Last March, in hidden europe 1, we surveyed the growth of European budget airlines, and noted the expansion of discount carriers' networks into eastern Europe. While air travel has acted as a considerable force for European integration, what can be said of the trains?.
In this issue of hidden europe, we unravel a little known tale of how, although rail passengers numbers have grown overall, many of the regular train services that connected eastern and western Europe in the cold war years have disappeared. But there are one or two quirky survivors.
I can remember making a dash down the Karl Johans Gate, which then, as now, deteriorates into an unhappy mixture of burger bars and drop outs as it runs down to the train station. It was sometime in the mid eighties, before the days when eastern Europe's governments began to topple, and when, despite the ripples of perestroika from Moscow, it still looked for all the world as though the iron curtain was there to stay.
An awkward moment negotiating a route between the slowly moving buses, a quick sprint across the windy Jernbanetorget, and with no more than a millisecond to spare, I somehow made it onto the train. This was a regular Thursday morning trip, and on the face of it an inconsequential journey from the Norwegian capital to Göteborg in Sweden. It is a pleasant enough ride, a little less than five hours, and one I knew well. The train runs down the east side of Oslofjord, sweeping through sleepy little waterfront hamlets. There were stops in fortified Fredrikstad, with its geometric street plan, at Trollhättan, with its waterfalls and rapids, and at half a dozen other points besides.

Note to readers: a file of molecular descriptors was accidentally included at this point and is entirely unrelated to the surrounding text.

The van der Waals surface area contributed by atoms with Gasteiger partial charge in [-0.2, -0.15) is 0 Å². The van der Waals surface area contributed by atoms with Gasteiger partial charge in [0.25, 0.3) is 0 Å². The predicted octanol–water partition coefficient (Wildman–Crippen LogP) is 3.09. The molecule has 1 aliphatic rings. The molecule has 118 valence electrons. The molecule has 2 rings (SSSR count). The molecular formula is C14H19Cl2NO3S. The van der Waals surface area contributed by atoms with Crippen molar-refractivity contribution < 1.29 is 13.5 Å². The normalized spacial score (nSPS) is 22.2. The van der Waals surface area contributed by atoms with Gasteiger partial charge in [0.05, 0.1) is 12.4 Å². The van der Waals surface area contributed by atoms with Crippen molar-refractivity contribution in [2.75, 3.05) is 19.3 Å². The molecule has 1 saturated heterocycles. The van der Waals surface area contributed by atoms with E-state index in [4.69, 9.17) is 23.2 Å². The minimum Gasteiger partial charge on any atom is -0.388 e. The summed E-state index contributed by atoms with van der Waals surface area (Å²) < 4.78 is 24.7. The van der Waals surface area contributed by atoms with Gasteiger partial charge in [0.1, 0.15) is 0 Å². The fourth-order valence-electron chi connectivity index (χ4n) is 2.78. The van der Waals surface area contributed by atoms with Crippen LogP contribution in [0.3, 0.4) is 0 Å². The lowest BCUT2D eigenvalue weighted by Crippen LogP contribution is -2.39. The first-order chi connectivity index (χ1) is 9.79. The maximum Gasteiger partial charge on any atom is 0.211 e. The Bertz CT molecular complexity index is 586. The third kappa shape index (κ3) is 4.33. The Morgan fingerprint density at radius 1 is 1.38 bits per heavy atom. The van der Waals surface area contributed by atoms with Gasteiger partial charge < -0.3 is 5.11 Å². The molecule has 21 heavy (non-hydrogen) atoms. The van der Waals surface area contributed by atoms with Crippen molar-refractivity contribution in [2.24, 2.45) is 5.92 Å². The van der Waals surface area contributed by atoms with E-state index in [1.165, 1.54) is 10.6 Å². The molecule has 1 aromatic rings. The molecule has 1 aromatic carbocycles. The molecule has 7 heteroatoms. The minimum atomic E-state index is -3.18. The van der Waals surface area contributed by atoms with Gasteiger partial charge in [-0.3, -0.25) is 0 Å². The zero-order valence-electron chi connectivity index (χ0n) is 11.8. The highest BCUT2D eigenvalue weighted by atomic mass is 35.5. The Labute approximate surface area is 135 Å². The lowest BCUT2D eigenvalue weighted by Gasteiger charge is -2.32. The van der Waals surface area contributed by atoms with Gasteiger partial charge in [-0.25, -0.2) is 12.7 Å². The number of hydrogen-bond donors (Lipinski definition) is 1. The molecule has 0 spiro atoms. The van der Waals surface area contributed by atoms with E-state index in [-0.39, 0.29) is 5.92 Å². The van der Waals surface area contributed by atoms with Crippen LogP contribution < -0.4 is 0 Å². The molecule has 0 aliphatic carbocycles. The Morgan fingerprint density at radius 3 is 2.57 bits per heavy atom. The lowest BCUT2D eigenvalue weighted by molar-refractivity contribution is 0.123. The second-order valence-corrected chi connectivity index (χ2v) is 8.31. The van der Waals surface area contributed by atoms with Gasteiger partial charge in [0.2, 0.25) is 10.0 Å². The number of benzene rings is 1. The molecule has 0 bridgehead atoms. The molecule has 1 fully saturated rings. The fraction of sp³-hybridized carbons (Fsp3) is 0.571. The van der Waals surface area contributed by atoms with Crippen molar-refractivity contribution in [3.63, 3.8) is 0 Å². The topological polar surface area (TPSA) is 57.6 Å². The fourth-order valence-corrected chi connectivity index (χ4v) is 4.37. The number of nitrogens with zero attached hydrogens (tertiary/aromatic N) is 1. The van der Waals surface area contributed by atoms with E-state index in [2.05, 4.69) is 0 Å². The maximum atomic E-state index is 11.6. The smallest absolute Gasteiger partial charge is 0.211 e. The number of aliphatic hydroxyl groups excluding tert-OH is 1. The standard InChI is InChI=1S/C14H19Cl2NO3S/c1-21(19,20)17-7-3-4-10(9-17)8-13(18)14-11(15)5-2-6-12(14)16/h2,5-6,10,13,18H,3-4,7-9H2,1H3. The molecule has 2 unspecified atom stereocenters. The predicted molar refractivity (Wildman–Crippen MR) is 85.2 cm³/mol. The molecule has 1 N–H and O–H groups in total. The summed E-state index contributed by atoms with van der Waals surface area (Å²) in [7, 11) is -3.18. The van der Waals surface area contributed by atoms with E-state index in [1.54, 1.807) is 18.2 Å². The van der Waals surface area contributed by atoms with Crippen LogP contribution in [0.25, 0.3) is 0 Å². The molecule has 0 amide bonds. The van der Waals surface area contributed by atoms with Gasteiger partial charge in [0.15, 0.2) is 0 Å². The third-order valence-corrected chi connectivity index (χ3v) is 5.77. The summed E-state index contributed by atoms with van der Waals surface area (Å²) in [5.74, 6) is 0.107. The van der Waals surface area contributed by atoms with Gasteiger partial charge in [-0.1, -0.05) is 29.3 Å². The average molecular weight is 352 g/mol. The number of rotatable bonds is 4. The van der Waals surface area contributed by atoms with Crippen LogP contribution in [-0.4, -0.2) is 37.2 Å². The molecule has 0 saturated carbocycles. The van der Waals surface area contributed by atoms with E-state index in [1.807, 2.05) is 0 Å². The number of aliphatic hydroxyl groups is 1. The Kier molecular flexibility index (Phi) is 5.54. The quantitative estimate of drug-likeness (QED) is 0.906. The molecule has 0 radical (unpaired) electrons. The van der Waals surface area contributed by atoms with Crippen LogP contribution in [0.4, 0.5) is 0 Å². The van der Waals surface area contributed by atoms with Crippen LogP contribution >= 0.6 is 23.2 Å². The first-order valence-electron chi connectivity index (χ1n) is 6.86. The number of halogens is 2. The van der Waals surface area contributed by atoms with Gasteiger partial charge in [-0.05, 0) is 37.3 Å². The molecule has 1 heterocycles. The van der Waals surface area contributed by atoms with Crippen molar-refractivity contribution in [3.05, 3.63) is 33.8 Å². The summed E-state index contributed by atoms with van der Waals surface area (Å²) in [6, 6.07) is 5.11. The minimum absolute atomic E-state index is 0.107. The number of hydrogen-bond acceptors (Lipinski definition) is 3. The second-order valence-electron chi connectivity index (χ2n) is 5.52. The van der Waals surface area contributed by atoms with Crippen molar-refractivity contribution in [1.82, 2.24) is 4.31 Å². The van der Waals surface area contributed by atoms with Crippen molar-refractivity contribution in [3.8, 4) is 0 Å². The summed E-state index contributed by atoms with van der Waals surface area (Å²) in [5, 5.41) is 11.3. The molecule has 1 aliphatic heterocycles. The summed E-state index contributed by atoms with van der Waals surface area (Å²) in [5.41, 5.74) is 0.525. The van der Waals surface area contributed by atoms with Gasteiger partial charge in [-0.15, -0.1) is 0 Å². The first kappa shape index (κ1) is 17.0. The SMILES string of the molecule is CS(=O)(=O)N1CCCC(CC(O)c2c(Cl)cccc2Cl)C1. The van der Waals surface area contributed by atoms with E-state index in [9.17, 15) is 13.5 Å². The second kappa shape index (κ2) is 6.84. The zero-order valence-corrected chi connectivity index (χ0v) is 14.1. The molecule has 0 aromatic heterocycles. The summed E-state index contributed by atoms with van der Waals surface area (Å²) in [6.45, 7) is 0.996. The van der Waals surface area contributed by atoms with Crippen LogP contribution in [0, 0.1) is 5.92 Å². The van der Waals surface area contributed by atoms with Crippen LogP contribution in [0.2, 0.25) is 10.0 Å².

But what caught my attention on that particular June day were not the sights outside the windows, but the train itself. As we rolled out of Oslo's Sentralstasjon and turned south through the suburbs, I made my way through the train to the seat I had reserved. And here was the surprise. For the train was composed partly of Russian railway carriages. Already the provodnitsa was busying herself preparing chai for her passengers, but it was clear that my second class ticket to Göteborg carried no entitlement to linger in this exotic realm. So I was ushered on, past the samovar at the end of the corridor and on to my rightful place in the more prosaic Swedish carriages that formed the bulk of the train. But that momentary encounter with another world, where chintz curtains hung at the windows, set me wondering.